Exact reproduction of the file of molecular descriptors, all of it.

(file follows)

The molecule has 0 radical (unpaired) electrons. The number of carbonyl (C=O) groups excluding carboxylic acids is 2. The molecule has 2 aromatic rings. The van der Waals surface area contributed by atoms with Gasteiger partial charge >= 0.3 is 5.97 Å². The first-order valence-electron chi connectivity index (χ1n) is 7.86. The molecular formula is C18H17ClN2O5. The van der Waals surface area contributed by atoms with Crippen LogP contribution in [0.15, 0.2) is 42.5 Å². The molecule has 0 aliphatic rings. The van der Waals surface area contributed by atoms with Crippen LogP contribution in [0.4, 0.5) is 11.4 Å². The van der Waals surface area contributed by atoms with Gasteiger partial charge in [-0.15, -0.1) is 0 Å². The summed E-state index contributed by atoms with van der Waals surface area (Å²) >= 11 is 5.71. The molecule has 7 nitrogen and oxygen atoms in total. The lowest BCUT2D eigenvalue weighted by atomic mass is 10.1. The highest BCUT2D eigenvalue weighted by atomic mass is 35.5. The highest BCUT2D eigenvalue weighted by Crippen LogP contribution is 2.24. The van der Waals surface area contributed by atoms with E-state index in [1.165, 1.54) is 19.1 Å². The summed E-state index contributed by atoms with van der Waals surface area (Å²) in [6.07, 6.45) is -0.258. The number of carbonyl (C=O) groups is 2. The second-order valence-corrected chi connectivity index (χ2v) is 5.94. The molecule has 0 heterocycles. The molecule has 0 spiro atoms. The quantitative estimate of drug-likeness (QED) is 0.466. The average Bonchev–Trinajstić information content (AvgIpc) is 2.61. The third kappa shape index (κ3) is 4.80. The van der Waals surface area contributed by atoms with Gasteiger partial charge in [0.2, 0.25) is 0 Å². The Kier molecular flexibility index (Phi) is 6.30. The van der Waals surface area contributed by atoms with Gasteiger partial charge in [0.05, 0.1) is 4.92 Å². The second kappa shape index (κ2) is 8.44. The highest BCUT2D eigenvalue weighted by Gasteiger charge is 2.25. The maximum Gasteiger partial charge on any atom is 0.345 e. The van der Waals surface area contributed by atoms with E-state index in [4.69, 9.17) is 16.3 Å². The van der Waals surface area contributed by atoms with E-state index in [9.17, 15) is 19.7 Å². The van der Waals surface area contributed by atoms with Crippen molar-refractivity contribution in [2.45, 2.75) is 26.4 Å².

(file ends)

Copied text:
The molecule has 0 radical (unpaired) electrons. The number of carbonyl (C=O) groups excluding carboxylic acids is 2. The molecule has 2 aromatic rings. The van der Waals surface area contributed by atoms with Gasteiger partial charge >= 0.3 is 5.97 Å². The first-order valence-electron chi connectivity index (χ1n) is 7.86. The molecular formula is C18H17ClN2O5. The van der Waals surface area contributed by atoms with Crippen LogP contribution in [0.15, 0.2) is 42.5 Å². The molecule has 0 aliphatic rings. The van der Waals surface area contributed by atoms with Crippen LogP contribution in [0.4, 0.5) is 11.4 Å². The van der Waals surface area contributed by atoms with Gasteiger partial charge in [-0.15, -0.1) is 0 Å². The summed E-state index contributed by atoms with van der Waals surface area (Å²) >= 11 is 5.71. The molecule has 7 nitrogen and oxygen atoms in total. The lowest BCUT2D eigenvalue weighted by atomic mass is 10.1. The highest BCUT2D eigenvalue weighted by atomic mass is 35.5. The highest BCUT2D eigenvalue weighted by Crippen LogP contribution is 2.24. The van der Waals surface area contributed by atoms with E-state index in [1.165, 1.54) is 19.1 Å². The summed E-state index contributed by atoms with van der Waals surface area (Å²) in [6.07, 6.45) is -0.258. The number of carbonyl (C=O) groups is 2. The second-order valence-corrected chi connectivity index (χ2v) is 5.94. The molecule has 0 heterocycles. The molecule has 0 spiro atoms. The quantitative estimate of drug-likeness (QED) is 0.466. The average Bonchev–Trinajstić information content (AvgIpc) is 2.61. The third kappa shape index (κ3) is 4.80. The van der Waals surface area contributed by atoms with Gasteiger partial charge in [0.2, 0.25) is 0 Å². The Kier molecular flexibility index (Phi) is 6.30. The van der Waals surface area contributed by atoms with Gasteiger partial charge in [0.05, 0.1) is 4.92 Å². The second kappa shape index (κ2) is 8.44. The highest BCUT2D eigenvalue weighted by Gasteiger charge is 2.25. The maximum Gasteiger partial charge on any atom is 0.345 e. The van der Waals surface area contributed by atoms with E-state index in [4.69, 9.17) is 16.3 Å². The van der Waals surface area contributed by atoms with E-state index in [9.17, 15) is 19.7 Å². The van der Waals surface area contributed by atoms with Crippen molar-refractivity contribution in [2.45, 2.75) is 26.4 Å².